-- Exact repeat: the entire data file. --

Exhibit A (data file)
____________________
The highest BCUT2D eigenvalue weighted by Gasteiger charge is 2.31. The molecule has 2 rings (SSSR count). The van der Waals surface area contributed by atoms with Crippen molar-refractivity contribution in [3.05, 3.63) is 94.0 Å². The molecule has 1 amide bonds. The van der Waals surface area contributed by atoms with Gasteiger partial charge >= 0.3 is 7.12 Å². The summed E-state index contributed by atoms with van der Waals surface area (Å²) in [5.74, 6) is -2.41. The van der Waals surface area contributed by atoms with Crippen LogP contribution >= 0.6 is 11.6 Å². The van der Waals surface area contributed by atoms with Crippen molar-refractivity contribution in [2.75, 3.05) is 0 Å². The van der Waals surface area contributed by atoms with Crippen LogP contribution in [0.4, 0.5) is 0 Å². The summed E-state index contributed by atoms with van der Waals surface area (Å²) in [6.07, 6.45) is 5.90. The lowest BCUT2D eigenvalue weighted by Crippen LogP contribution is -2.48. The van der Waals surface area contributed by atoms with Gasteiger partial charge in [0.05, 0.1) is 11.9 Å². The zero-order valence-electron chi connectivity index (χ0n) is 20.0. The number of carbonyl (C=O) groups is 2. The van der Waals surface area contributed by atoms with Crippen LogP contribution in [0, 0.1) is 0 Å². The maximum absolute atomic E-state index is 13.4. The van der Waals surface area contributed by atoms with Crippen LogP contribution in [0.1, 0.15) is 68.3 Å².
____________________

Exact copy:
The highest BCUT2D eigenvalue weighted by Gasteiger charge is 2.31. The molecule has 2 rings (SSSR count). The van der Waals surface area contributed by atoms with Crippen molar-refractivity contribution in [3.05, 3.63) is 94.0 Å². The molecule has 1 amide bonds. The van der Waals surface area contributed by atoms with Gasteiger partial charge >= 0.3 is 7.12 Å². The summed E-state index contributed by atoms with van der Waals surface area (Å²) in [5.74, 6) is -2.41. The van der Waals surface area contributed by atoms with Crippen LogP contribution >= 0.6 is 11.6 Å². The van der Waals surface area contributed by atoms with Crippen molar-refractivity contribution in [2.75, 3.05) is 0 Å². The van der Waals surface area contributed by atoms with Crippen LogP contribution in [0.4, 0.5) is 0 Å². The summed E-state index contributed by atoms with van der Waals surface area (Å²) in [6.07, 6.45) is 5.90. The lowest BCUT2D eigenvalue weighted by Crippen LogP contribution is -2.48. The van der Waals surface area contributed by atoms with Gasteiger partial charge in [0.05, 0.1) is 11.9 Å². The zero-order valence-electron chi connectivity index (χ0n) is 20.0. The number of carbonyl (C=O) groups is 2. The van der Waals surface area contributed by atoms with Crippen LogP contribution in [0, 0.1) is 0 Å². The maximum absolute atomic E-state index is 13.4. The van der Waals surface area contributed by atoms with Crippen LogP contribution in [0.1, 0.15) is 68.3 Å².